Back to Our Families
Though television can bring us together on occasion, it typically separates the family. Most of what’s on TV today is age-segregated. Wholesome shows geared toward the whole family, like the Little House on the Prairie series of the past, are virtually nonexistent today. It seems shows now are targeted to specific age groups and content “age-appropriate”, pushing the limits as far as possible according to the material allowed for the specific age group.
While viewing a show together can be a fun family activity, and at times even a learning experience, this most often is not the case. During our great TV experience, we enjoyed watching many of the shows on the Create network as a family. One of our favorites was
’s Test Kitchen. We learned quite a bit from that show! It even took us from the couch to the kitchen as we worked as a family preparing the dishes we saw and science we learned about on the show. America
I hope to sit down with my family and watch more of these episodes in the future. But for now, I’m enjoying being TV-free! An in the meantime, we’re enjoying the
’s Test Kitchen Cookbook my mom got us for Christmas. America
Back to a Simpler Time
Without the television as an option, we have to come up with other things to do. Since TV was not a part of our family life for so many years, we were able to learn to come together as a family and do things that were both enjoyable and allowed us to connect relationally.
I noticed that we went outside less, played fewer board games, and even read less during that month or so of having the TV in our living room.
What else comes with television viewing? Envy. Greed, Discontent. Sure, “I have learned in whatsoever state I am, therewith to be content” (Phil ) and TV didn’t change me during that time, but I did see how it could have the power to have a great influence over me given enough time. I saw it begin to stir within the hearts of my young children a desire for more “stuff”. And it wasn’t just the commercials that planted those “wants” within us, but even shows that create envy or discontent by conveying the “Better Homes an Gardens look” as normal.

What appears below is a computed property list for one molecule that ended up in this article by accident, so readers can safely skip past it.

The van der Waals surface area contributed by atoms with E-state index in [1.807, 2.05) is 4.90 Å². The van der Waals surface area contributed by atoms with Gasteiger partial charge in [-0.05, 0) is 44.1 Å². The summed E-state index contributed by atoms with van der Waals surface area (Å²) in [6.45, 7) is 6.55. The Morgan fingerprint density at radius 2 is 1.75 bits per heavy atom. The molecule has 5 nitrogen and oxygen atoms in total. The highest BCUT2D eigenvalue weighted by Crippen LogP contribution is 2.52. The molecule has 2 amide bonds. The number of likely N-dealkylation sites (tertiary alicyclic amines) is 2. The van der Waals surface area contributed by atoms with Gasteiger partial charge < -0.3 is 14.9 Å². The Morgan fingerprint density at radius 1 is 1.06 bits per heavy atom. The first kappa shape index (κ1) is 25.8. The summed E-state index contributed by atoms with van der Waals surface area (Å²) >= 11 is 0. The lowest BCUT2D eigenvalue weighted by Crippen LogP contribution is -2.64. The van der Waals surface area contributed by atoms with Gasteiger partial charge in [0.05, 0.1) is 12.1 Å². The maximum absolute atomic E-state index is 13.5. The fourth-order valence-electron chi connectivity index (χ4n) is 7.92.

By avoiding the lure of all the flashy trends and the temptation to get all the popular convenience gadgets, we learn to be creative and get by with what we have. We learn that it takes work to reach our goals. And we come together as a family in doing so, learning and doing life together.
If the TV has a grip on your life or a hold on your family, I hope to challenge you to minimize this distraction and to gain in return more time to invest in relationships, with God, family, friends, people, and a return to a more simple life.
**Note from Becky: I appreciate Courtney's transparency on the issue of television and the family. Her post definitely gave me some things to think about...like, Dinosaur Train. I'm sad to say that I never took the time to evaluate it before letting our kids watch it. This post is a great reminder to me to be more vigilant about evaluating the amount of influence we will allow into our home through the TV (although we don't "watch" TV in our home, we do have Netflix and plenty still needs to be evaluated on there!). Thanks for sharing, Courtney!!
Courtney is married to her best friend and is a homeschooling mom to 5 children, and she and her husband are expecting their 6th blessing in April.
Courtney blogs at Simply Nurtured, where she shares her passion for laying a strong foundation for baby and sells products that help mothers to do so.
Courtney is reminded daily of God's amazing grace and tries to not take one moment for granted. She strives to live simply in order to follow Christ fully and experience joy abundantly. When she is able to, she loves to spend time reading, writing, sewing, painting, doing crafty projects, and planning and organizing projects.